Of course, Sorrento has also inspired many singers and songwriters .“ Come back to Sorrento “ , here composed by G. B. De Curtis was and is sung by all the great, both in Italy and abroad. Many other songs were composed by great poets and musicians, including Lucio Dalla “Caruso”, the poet Aniello Califano (“Serenata a Surriento “, “ ‘ O surdato ‘nnamurato “ ) was from Sorrento like the musician Salvo D’Esposito (“Anema e Core “, “ Me so ‘ mbriacato ‘e sole”) .

The great Enrico Caruso stayed in Sorrento in search of peace and to recover from his illness . Sorrento can offer accommodation for more than eleven thousand people in over a hundred structures including hotels , resorts, campings and B&B. There are several hotels “five star”, “historical hotels“ and a conference center among the best in Italy.

The sea represents for Sorrento an opportunity of life and development. Sorrento is an integral part of the marine reserve Punta Campanella, born to protect marine flora and fauna and for the defense of the sea fishing, one of the tradition in our collective cultural heritage. Sorrento is also the place where the maritime services is in expansion and upgrading of the coastal areas is already underway.
This will not only encourage new routes for tourism, but also to experience the sea aboard a traditional “gozzo sorrentino”.

The gozzo, depicted in so many paintings of the Gulf of Naples, has elements that have been its distinguishing features since the paintings by F. Bayard from the beginning of the 19th century. In length they are normally between 27 and 32 Neapolitan “hands” (a “hand” = 26.4 cm), whilst the prow and stern are wedge shaped, sharply tapered and very similar in how they cut through the water.  The gozzo was also described as “a menaide”, after the type of fishing net most commonly used at that time. The “gozzo a menaide” fished mainly for blue fish: sardines, anchovies and pilchards. By fishing with two smaller and lighter gozzi and a “castaurellara” net - a circular net that doesn’t reach the sea bed, saury could be caught. These gozzi had to be particularly swift and light in order to quickly approach shoals of fish, normally marked by seagulls or dolphins.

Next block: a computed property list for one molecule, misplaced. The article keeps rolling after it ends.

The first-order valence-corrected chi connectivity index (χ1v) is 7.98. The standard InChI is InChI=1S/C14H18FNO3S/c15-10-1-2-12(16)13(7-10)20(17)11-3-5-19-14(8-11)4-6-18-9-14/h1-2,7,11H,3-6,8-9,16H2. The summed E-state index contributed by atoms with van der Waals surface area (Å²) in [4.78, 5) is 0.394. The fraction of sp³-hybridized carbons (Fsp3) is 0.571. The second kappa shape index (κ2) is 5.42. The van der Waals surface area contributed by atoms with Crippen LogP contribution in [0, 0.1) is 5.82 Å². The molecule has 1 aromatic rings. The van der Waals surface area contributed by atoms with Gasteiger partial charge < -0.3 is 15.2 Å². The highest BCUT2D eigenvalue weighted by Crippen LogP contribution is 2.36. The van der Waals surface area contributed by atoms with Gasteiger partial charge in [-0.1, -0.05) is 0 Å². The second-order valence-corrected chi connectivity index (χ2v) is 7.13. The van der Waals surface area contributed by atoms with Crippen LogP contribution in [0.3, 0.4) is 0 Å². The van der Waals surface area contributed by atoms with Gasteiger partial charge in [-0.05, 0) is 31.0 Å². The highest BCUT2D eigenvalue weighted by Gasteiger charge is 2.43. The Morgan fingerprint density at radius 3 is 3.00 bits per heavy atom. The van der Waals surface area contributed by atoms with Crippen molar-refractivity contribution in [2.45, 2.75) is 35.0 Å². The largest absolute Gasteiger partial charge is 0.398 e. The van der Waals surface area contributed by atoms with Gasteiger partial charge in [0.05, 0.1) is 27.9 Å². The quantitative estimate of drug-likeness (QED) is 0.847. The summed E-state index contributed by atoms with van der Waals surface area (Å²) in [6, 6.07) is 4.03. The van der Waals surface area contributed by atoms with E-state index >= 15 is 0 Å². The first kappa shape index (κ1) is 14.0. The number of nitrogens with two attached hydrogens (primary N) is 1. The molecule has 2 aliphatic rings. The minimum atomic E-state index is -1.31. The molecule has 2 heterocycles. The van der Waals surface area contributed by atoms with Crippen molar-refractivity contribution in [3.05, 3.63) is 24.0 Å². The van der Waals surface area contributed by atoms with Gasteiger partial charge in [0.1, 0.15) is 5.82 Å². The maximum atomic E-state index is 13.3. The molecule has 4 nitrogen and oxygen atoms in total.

From the 1930s onwards, Sorrentine gozzi have been equipped with motors and with the boom in the 1960s the gozzo has become a pleasure craft for sea lovers. A tradition that becomes more and more consolidated as the years go by takes us to Marina Grande in Sorrento, where fairly large boatyards still build these boats in wood or in fibreglass and wood, bringing together past and future in a unique emotion.